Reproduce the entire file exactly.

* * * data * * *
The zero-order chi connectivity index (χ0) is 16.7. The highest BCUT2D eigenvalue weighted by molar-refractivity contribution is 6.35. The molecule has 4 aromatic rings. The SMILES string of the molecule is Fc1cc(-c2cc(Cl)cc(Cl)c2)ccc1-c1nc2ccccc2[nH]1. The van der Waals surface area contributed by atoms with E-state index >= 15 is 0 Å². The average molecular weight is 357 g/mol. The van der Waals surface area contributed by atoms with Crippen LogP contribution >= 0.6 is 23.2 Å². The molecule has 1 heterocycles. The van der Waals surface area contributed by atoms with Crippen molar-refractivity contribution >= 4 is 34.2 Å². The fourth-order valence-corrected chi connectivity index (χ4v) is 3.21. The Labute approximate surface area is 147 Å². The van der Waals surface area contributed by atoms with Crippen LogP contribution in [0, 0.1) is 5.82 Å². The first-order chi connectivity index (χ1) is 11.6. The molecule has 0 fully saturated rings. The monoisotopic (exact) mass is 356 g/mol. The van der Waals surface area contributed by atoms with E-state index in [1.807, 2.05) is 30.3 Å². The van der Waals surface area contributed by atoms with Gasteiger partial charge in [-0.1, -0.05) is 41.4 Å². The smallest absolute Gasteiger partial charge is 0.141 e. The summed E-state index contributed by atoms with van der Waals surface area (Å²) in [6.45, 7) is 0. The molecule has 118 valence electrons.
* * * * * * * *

The zero-order chi connectivity index (χ0) is 16.7. The highest BCUT2D eigenvalue weighted by molar-refractivity contribution is 6.35. The molecule has 4 aromatic rings. The SMILES string of the molecule is Fc1cc(-c2cc(Cl)cc(Cl)c2)ccc1-c1nc2ccccc2[nH]1. The van der Waals surface area contributed by atoms with E-state index >= 15 is 0 Å². The average molecular weight is 357 g/mol. The van der Waals surface area contributed by atoms with Crippen LogP contribution >= 0.6 is 23.2 Å². The molecule has 1 heterocycles. The van der Waals surface area contributed by atoms with Crippen molar-refractivity contribution >= 4 is 34.2 Å². The fourth-order valence-corrected chi connectivity index (χ4v) is 3.21. The Labute approximate surface area is 147 Å². The van der Waals surface area contributed by atoms with Crippen LogP contribution in [0, 0.1) is 5.82 Å². The first-order chi connectivity index (χ1) is 11.6. The molecule has 0 fully saturated rings. The monoisotopic (exact) mass is 356 g/mol. The van der Waals surface area contributed by atoms with E-state index in [1.807, 2.05) is 30.3 Å². The van der Waals surface area contributed by atoms with Gasteiger partial charge in [-0.1, -0.05) is 41.4 Å². The smallest absolute Gasteiger partial charge is 0.141 e. The summed E-state index contributed by atoms with van der Waals surface area (Å²) in [6.45, 7) is 0. The molecule has 118 valence electrons.